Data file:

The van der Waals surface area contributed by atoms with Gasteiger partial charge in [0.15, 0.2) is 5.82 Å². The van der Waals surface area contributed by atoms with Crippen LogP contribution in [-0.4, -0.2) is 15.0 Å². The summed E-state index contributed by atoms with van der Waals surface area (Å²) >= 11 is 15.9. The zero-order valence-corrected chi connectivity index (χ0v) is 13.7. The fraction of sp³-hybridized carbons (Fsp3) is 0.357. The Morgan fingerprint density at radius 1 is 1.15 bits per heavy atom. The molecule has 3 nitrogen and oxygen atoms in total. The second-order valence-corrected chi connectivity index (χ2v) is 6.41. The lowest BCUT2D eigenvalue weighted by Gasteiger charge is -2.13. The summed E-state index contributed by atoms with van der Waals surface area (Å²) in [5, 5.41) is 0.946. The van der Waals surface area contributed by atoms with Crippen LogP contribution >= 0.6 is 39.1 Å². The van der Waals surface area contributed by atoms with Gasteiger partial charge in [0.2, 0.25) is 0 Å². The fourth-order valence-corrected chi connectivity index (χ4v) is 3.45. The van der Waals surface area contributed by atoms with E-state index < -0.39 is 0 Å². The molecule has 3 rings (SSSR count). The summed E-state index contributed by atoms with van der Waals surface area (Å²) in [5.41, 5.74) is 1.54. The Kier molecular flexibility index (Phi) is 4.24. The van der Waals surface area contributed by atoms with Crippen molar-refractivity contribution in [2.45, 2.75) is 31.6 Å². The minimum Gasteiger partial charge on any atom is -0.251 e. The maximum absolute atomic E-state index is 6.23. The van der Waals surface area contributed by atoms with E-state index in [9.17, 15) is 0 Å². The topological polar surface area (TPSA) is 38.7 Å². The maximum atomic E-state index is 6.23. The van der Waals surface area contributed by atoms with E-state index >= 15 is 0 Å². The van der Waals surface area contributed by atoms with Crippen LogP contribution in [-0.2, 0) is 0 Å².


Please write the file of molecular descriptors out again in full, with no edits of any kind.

The van der Waals surface area contributed by atoms with Gasteiger partial charge in [0.15, 0.2) is 5.82 Å². The van der Waals surface area contributed by atoms with Crippen LogP contribution in [-0.4, -0.2) is 15.0 Å². The summed E-state index contributed by atoms with van der Waals surface area (Å²) >= 11 is 15.9. The zero-order valence-corrected chi connectivity index (χ0v) is 13.7. The fraction of sp³-hybridized carbons (Fsp3) is 0.357. The Morgan fingerprint density at radius 1 is 1.15 bits per heavy atom. The molecule has 3 nitrogen and oxygen atoms in total. The second-order valence-corrected chi connectivity index (χ2v) is 6.41. The lowest BCUT2D eigenvalue weighted by Gasteiger charge is -2.13. The summed E-state index contributed by atoms with van der Waals surface area (Å²) in [5, 5.41) is 0.946. The van der Waals surface area contributed by atoms with Crippen LogP contribution >= 0.6 is 39.1 Å². The van der Waals surface area contributed by atoms with Gasteiger partial charge in [0.2, 0.25) is 0 Å². The fourth-order valence-corrected chi connectivity index (χ4v) is 3.45. The van der Waals surface area contributed by atoms with E-state index < -0.39 is 0 Å². The molecule has 3 rings (SSSR count). The summed E-state index contributed by atoms with van der Waals surface area (Å²) in [5.41, 5.74) is 1.54. The Kier molecular flexibility index (Phi) is 4.24. The van der Waals surface area contributed by atoms with Crippen molar-refractivity contribution in [2.45, 2.75) is 31.6 Å². The minimum Gasteiger partial charge on any atom is -0.251 e. The maximum absolute atomic E-state index is 6.23. The van der Waals surface area contributed by atoms with E-state index in [9.17, 15) is 0 Å². The topological polar surface area (TPSA) is 38.7 Å². The maximum atomic E-state index is 6.23. The van der Waals surface area contributed by atoms with E-state index >= 15 is 0 Å². The van der Waals surface area contributed by atoms with Crippen LogP contribution in [-0.2, 0) is 0 Å².